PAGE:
As I coached my wife through the birth of our first child, the doctor said it was time for my wife to go into the delivery room. “It’s time for you to go to the waiting room,” the doctor told me. I had become a dutiful man, doing what he was told. But as I began to walk through the waiting room doors, I was drawn back. I felt the calling of my unborn child saying, “I don’t want a waiting-room father. Come back for me.”
I made an about-face and walked in the delivery room. There was no question of my leaving if asked. I took my place at the end of the table and shortly thereafter our son was born. He was handed to me and as the tears ran down my cheeks and looked down at him, I made a vow that I would be a different kind of father than my father was able to be for me and I would do everything I could to create a world where love and life replaced violence and death.
Scott Harrison Finds His Calling Bringing Clean Water to the World
Scott left his old life in pursuit of the opposite. He began applying to humanitarian organizations where he could help others, but all his applications were rejected. “No charity wants me,” he told his dad. “I guess promoting nightclubs isn’t high on the list of skills they’re looking for.”
When an offer finally came it didn’t seem like a great deal for him. It was a job on Mercy Ships which sailed along the coast of Africa bringing the best volunteer doctors to perform surgeries on people who can’t afford or access medical care. He was offered a volunteer position as a photographer to document their work. He could volunteer if he were willing to pay them $500 a month for the privilege. He jumped at the offer.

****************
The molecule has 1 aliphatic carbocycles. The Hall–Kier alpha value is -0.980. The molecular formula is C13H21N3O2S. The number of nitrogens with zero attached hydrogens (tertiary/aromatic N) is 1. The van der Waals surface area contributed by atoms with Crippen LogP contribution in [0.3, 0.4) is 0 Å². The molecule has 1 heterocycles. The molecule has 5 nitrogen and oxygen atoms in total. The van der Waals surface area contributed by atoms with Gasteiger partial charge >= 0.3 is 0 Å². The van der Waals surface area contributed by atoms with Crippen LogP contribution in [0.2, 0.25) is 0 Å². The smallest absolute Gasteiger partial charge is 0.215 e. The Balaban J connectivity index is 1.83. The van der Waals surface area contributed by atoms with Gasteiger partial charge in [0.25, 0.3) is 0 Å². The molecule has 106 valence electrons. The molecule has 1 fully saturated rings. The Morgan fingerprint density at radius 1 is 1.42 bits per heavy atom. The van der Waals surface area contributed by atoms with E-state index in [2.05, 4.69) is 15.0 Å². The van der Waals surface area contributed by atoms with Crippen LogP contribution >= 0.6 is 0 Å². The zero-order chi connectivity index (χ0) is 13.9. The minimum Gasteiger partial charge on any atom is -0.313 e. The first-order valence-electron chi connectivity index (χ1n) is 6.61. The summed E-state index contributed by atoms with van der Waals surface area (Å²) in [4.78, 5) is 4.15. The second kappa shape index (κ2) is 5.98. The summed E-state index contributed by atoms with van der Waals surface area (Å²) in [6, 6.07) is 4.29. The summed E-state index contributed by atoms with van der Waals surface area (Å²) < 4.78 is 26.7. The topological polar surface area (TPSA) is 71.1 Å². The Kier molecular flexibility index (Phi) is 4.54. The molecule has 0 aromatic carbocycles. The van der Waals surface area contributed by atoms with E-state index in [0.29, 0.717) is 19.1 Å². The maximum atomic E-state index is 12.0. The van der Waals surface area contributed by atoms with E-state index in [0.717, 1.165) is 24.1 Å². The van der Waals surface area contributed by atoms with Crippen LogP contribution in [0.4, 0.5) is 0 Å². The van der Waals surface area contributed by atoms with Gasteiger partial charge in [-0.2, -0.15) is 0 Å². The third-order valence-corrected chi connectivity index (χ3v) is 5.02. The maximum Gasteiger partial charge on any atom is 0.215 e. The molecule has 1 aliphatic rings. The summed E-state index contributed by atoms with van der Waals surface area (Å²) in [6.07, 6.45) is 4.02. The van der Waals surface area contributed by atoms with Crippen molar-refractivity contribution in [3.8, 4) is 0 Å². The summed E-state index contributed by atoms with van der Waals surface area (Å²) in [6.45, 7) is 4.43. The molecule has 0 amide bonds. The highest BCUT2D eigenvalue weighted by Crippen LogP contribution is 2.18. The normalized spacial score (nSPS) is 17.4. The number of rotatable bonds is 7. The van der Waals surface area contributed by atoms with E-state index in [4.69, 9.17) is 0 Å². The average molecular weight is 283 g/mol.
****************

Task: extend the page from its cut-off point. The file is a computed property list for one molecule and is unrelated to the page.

He spent a year seeing people who devoted their lives to helping others and people who needed help in the worst kind of way. He met Dr. Gary Parker, a well-respected surgeon who could have gotten fabulously rich reconstructing the faces of beautiful people in Beverly Hills, but signed on to Mercy Ships for a three month tour to fix the faces of poor people with disfiguring facial tumors. “That was thirty-years ago,” Scott recalled. “He just never left. He even met his wife, Susan, on board, and they raised two children on the ship.”